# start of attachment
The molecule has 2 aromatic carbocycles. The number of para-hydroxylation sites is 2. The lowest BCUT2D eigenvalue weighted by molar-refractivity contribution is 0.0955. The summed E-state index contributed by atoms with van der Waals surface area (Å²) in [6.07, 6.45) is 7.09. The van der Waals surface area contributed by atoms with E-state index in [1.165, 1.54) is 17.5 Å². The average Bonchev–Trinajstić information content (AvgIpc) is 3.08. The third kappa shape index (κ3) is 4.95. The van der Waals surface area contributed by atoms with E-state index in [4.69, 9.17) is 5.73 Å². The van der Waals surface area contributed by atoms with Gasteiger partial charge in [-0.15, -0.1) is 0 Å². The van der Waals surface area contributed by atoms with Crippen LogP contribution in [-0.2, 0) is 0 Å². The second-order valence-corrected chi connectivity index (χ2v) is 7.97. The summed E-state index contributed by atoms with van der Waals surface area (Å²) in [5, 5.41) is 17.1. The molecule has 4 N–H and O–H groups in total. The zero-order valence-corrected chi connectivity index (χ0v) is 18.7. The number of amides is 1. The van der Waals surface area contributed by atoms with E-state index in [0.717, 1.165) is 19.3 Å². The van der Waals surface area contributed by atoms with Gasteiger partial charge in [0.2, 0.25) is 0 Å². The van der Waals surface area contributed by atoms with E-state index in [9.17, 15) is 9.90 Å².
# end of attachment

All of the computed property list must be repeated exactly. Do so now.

The molecule has 2 aromatic carbocycles. The number of para-hydroxylation sites is 2. The lowest BCUT2D eigenvalue weighted by molar-refractivity contribution is 0.0955. The summed E-state index contributed by atoms with van der Waals surface area (Å²) in [6.07, 6.45) is 7.09. The van der Waals surface area contributed by atoms with E-state index in [1.165, 1.54) is 17.5 Å². The average Bonchev–Trinajstić information content (AvgIpc) is 3.08. The third kappa shape index (κ3) is 4.95. The van der Waals surface area contributed by atoms with E-state index in [4.69, 9.17) is 5.73 Å². The van der Waals surface area contributed by atoms with Gasteiger partial charge in [-0.15, -0.1) is 0 Å². The van der Waals surface area contributed by atoms with Crippen LogP contribution in [-0.2, 0) is 0 Å². The second-order valence-corrected chi connectivity index (χ2v) is 7.97. The summed E-state index contributed by atoms with van der Waals surface area (Å²) in [5, 5.41) is 17.1. The molecule has 4 N–H and O–H groups in total. The zero-order valence-corrected chi connectivity index (χ0v) is 18.7. The number of amides is 1. The van der Waals surface area contributed by atoms with E-state index in [0.717, 1.165) is 19.3 Å². The van der Waals surface area contributed by atoms with Gasteiger partial charge in [0.2, 0.25) is 0 Å². The van der Waals surface area contributed by atoms with E-state index in [9.17, 15) is 9.90 Å².